Steve Mnuchin breaks with Trump on guns: "I urge Congress to look at these issues"

In a move away from the usual GOP line of "thoughts and prayers," Mnuchin urged Congress to act on gun violence

By Rachel Leah

Published February 15, 2018 1:56PM (EST)

 (AP Photo/Pablo Martinez Monsivais)
(AP Photo/Pablo Martinez Monsivais)

Treasury Secretary Steve Mnuchin diverged from the Trump administration and Republican line on Thursday in the aftermath of the Florida shooting, when he urged Congress to address gun violence.

"Personally, I think the gun violence — It’s a tragedy what we’ve seen yesterday, and I urge Congress to look at these issues," the secretary said during a House Ways and Means Committee hearing. On Wednesday, a gunman killed 17 people at Marjory Stoneman Douglas High School in Parkland, Florida.

The hearing was scheduled to discuss the proposed 2019 budget from the White House, but Rep. John Lewis, D-Ga., asked Mnuchin if there was "any money in the budget to deal with the proliferation of gun violence?"

"I’m not aware of that level of detail in the budget for me to be the expert to attest on that," Mnuchin started to reply.

"In light of what happened yesterday," Lewis pushed back.

"I will say, personally, I think the gun violence— It’s a tragedy what we’ve seen yesterday, and I urge Congress to look at these issues," Mnuchin said.

But when it came to an actual proposal, Mnuchin had nothing. "I have vast responsibility as Treasury Secretary, but this is out of my lane of responsibility," he said. However, Mnuchin told Lewis that he will be communicating with those in the White House who do have the power to enact change on the matter.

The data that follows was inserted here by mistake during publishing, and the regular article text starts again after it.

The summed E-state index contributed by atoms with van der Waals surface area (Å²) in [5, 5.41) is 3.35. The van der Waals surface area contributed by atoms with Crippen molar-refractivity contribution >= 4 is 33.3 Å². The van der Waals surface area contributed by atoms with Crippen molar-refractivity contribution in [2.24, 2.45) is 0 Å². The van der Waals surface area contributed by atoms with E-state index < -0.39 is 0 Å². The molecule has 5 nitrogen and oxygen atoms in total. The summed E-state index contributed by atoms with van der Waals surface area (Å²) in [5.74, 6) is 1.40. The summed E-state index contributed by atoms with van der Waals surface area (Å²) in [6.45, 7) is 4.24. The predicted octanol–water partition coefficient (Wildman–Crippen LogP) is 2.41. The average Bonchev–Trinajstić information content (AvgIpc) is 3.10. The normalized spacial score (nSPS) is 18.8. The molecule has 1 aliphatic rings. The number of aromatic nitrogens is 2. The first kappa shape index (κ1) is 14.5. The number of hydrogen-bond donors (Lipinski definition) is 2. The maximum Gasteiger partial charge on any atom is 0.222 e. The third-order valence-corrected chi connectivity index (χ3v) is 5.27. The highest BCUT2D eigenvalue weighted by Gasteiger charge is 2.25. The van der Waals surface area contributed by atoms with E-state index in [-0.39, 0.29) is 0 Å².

"I appreciate the severity of the tragedy and I will speak to the president and the other Cabinet members," Mnuchin said.

While Mnuchin didn't offer anything concrete, it was certainly a move away from the usual "thoughts and prayers" that Republican lawmakers typically offer the public after tragedies of this nature. But his admittance to his lack of power when it comes to gun laws and advocacy may serve as protection for him against criticism from the right or left. Mnuchin can sympathize with constituents tired of gun massacre after gun massacre with no policy change, yet not be tasked with any follow-through, meaning he also isn't pushing away gun lobby donors either.

In light of Mnuchin pledging to speak to President Donald Trump, Rep. John Larson, D-Conn., had a message for him to pass on. "As important as it is to express our condolences, what's more important is that we vote and we act," he said. "Sec. Mnuchin, you're right, this is not in your province, but it is exclusively in the province of the United States Congress."

"When will we stand up?" Larson continued. "And all is required is that we do our constitutional responsibility and vote, otherwise we are all complicit in what happens increasingly and with devastating impact on our children! What are we as a body? Or an institution, if we're not going to stand up for our children?. . . This nation deserves congress to act."

Whether Trump plans to do something about guns, as one reporter asked after his statement about the school shooting, the president would not say.

Rachel Leah

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